Skip to comments.Study: Fossil soaring bird had huge wingspan
Posted on 07/08/2014 8:57:10 PM PDT by Olog-hai
A fossil found in South Carolina has revealed a gigantic bird that apparently snatched fish while soaring over the ocean some 25 million to 28 million years ago.
Its estimated wingspan of around 21 feet is bigger than the height of a giraffe.
(Excerpt) Read more at hosted.ap.org ...
They have film of this bird snatching fish from the ocean? Otherwise, it may have been vegetarian and snatched leaves from trees.
Not a pterodactyl, but modern bird looking, very big thing.
Perhaps it was “Super Goose” and snarfed up huge amounts of grass.
Brother, does you believe?
Show me the skeletons of hundreds of these things and I would believe this was anything but a freak of nature. As for the 25 million to 28 million thingy ... that is another argument. LOL!
Story of them has been around for years.
First time I've read that an actual skeleton on such an avian, capable of flight exists, be it millions of years old.
National Geographic had a two hour special about megaldon (a really really big shark) showing up in various oceans. A large whale beached in Hawaii was bitten in half, which marine biologists claim was done with one bite.
Many birds snatch fish from the ocean.
They don’t even have to touch the surface because there are flying fish.
Of course there are the birds that can dive down 30 feet and chase the fish they want.
Why would one doubt that a large bird could exist that caught it’s food out in the ocean?
Is is just the size that is hard to believe ?
The problem is that dietary claims based upon fragmented skeletal remains are sketchy at best. It’s a presumption or a guess.
Did you see those teeth ?
Yes, and to my knowledge teeth are not necessary to scoop fish out of the ocean.
20 foot wingspan. Found in ancient seabed. Teeth of a carnivore. Most of the surface of the Earth is ocean. Most birds fly over water and many of them snatch fish from the water.
What would be your guess that it ate ?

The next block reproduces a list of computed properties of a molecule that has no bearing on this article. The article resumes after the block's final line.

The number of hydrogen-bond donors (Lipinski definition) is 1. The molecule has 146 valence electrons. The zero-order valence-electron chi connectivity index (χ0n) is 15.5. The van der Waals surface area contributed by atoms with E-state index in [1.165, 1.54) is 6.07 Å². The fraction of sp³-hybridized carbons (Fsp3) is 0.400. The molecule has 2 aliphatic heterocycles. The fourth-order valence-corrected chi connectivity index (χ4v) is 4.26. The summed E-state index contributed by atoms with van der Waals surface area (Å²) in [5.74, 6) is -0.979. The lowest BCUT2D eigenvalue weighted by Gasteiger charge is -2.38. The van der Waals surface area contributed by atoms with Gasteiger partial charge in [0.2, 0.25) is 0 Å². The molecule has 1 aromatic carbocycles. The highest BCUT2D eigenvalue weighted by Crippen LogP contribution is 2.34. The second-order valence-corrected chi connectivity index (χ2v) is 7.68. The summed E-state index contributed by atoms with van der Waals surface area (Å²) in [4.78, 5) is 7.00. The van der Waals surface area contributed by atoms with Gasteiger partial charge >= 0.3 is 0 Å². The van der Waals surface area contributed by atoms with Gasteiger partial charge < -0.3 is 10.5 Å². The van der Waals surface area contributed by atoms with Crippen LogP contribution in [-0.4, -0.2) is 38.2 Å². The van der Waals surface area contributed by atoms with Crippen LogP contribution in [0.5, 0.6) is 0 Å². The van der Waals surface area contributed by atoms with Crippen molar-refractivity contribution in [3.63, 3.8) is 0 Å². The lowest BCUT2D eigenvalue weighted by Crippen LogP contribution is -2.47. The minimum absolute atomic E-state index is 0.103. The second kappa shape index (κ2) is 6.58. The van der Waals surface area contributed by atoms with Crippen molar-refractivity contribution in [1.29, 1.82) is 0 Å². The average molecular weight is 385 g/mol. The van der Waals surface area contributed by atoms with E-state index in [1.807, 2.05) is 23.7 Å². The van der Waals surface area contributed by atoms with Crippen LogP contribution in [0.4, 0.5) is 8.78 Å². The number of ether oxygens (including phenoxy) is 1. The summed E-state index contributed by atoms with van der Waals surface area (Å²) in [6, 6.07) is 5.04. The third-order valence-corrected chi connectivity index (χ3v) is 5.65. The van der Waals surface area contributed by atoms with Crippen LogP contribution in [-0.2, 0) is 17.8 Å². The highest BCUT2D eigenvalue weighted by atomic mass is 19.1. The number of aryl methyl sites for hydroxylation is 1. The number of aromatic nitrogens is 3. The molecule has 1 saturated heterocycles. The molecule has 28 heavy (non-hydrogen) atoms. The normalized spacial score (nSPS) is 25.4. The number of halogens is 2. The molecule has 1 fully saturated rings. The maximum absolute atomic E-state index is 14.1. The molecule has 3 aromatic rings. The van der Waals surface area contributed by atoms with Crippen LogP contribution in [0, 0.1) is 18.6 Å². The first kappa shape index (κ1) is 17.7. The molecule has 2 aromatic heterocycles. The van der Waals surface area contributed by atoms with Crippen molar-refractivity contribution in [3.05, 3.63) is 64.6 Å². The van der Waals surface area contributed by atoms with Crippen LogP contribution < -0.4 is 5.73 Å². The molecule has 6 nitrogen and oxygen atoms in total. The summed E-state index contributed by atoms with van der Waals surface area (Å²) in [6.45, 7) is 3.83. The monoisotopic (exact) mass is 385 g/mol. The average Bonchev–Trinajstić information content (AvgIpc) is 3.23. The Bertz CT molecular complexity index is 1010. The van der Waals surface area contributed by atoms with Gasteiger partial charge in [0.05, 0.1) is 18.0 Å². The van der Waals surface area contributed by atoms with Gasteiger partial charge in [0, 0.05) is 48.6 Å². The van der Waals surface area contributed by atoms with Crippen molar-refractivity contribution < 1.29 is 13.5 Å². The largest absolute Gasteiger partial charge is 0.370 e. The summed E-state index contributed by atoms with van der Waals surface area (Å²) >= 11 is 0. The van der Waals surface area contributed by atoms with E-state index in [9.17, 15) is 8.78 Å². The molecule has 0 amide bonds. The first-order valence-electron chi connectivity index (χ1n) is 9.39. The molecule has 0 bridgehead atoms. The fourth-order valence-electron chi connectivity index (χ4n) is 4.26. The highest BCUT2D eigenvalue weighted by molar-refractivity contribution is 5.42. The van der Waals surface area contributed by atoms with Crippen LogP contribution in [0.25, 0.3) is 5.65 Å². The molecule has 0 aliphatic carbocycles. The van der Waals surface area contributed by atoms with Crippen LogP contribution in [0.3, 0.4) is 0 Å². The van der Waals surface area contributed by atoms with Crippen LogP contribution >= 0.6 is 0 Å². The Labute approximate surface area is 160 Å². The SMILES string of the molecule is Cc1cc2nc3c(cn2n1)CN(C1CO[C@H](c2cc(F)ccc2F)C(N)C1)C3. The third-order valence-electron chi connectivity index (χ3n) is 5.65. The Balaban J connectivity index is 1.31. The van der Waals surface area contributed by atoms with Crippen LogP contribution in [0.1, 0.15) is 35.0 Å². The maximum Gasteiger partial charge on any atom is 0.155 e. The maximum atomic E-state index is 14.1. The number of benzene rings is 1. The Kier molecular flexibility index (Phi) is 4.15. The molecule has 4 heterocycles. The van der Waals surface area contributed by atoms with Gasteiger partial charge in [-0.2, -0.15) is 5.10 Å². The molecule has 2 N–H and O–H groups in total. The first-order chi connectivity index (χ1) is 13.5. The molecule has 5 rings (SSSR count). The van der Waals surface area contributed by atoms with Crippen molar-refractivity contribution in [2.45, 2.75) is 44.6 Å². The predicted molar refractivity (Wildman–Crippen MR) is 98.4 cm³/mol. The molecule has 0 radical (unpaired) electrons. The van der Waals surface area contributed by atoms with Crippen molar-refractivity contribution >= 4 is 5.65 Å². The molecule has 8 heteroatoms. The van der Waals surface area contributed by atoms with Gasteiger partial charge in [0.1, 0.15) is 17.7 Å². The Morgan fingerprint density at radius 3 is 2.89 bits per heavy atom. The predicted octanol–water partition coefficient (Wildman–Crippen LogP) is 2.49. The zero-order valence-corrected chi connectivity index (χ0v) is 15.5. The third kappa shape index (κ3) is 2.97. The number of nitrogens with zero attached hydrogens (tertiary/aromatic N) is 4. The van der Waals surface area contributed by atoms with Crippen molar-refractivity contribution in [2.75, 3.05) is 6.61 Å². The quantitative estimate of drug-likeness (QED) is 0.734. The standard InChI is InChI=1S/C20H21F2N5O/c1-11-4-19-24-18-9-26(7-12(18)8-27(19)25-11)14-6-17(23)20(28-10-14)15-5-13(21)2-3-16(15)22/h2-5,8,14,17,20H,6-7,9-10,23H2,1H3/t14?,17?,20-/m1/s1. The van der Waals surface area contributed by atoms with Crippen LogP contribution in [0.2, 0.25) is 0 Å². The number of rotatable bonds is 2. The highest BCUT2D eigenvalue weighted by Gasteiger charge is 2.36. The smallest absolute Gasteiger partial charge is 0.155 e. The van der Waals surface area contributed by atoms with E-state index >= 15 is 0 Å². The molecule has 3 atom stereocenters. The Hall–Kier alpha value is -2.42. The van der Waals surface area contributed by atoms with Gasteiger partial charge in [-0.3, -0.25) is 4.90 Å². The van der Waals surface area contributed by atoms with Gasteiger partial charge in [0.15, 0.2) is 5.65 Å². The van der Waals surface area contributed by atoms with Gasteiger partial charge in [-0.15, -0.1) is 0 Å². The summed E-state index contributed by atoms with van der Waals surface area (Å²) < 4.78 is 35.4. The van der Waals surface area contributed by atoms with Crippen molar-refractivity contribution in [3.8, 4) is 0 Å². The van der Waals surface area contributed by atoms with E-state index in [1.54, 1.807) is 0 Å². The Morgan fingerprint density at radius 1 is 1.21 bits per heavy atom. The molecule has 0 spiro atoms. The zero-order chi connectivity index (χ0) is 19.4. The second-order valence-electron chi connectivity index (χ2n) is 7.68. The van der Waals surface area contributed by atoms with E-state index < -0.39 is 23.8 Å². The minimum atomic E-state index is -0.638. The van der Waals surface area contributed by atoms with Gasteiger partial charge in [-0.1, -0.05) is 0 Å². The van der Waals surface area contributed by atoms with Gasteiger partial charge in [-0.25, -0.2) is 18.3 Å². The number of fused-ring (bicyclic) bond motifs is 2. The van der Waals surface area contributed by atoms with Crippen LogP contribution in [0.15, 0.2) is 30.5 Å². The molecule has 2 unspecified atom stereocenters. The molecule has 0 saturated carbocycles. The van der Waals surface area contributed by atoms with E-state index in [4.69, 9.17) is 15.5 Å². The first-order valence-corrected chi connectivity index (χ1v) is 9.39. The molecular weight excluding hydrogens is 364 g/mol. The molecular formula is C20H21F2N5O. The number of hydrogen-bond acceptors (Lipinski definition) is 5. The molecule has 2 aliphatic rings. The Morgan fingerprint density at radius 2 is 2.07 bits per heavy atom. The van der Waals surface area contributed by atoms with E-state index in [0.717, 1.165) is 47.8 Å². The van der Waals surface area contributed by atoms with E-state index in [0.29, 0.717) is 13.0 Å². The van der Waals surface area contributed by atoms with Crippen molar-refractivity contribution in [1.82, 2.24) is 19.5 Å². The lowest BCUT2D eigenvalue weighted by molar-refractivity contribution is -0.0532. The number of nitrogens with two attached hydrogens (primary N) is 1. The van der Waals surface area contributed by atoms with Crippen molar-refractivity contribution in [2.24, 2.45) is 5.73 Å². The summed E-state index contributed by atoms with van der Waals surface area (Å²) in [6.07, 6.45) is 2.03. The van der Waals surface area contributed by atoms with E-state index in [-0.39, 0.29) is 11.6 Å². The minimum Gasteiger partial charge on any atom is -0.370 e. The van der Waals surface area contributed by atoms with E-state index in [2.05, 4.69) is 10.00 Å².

I would say that it’s reasonably certain to have been a carnivore. Beyond that is guesswork.
For instance, the pelican.
( maybe back then you needed that kind of teeth to catch the fish or get through it's armor)
With those teeth, don't think it ate fruit or sucked nectar out of flowers............Just guessing :)
Or, maybe the remains of the bird predate the presence of the body of water. Maybe it ate marine reptiles. Maybe it merely died in the ocean due to being attacked by a predator while floating on the surface. There is not enough information to support anything beyond what is seen in the remains. It was a carnivore. Speculating about dietary habits is just guessing, with no more factual basis than saying it was green with brown spots and nested in palm trees for camouflage amongst the coconuts.
Still looking for the roasting pan ...
“Speculating about dietary habits is just guessing....”
Not necessarily. Trace amounts of chemicals and biochemical remaining in bone not fully mineralized or in mineralized fossils of bone can reveal the dietary composition of the animal’s prey.
No bird shot for that thing, strictly 00 buck.
There is no indication of such analysis in the referenced article.
The Andean Condor has a wingspan of just over 10 feet and can weigh as much as 33 pounds. Steller’s Sea Eagle and the White-Tailed Eagle both have average spans of well over 7 feet and there among the very largest eagles.
I remember a nature program that talked about larger eagles in Canada, Alaska, and Siberia with wingspans over 12 feet and they went in search of one. Very large Bald, Steller’s, and White-Tailed eagles they found, but no evidence of anything more extraordinary than a condor’s span.
No doubt there were at one time larger species that flew over the earth and they may yet find again and capture some spectacular examples along a desolate coast one day.
Damn, but those are some teeth!
Still hard to imagine something that size being able to take off easily considering all the trouble a condor has.
Bandit! 10 o’clock high!
“There is no indication of such analysis in the referenced article.”
The PNAS article is behind a paywall, so I don’t have access to read it to determine whether there is or is not such evidence available. I suspect such evidence is unlikely to be available due to the age of the fossil.
Nonetheless, the morphological evidence clearly identifies the animal as a waterfowl in a genus known to predate upon fish in the marine environment. The pseudoteeth of the fossil are very strongly indicative of a fish catching waterfowl. It also cannot be assumed chemical traces of the bird’s prey will not be recovered at some point in the future, so it cannot be concluded or truly said a fossil of this bird cannot tell us what it preyed upon.
At a 21 foot wingspan, we’re gonna need some more sauce for the buffalo wings.
Thanks Olog-hai. It has been a great week for finding potential GGG topics, but a lousy one for my posting them. :'(
What would we do without you? Thank you for all the work you do!
Disclaimer: Opinions posted on Free Republic are those of the individual posters and do not necessarily represent the opinion of Free Republic or its management. All materials posted herein are protected by copyright law and the exemption for fair use of copyrighted works.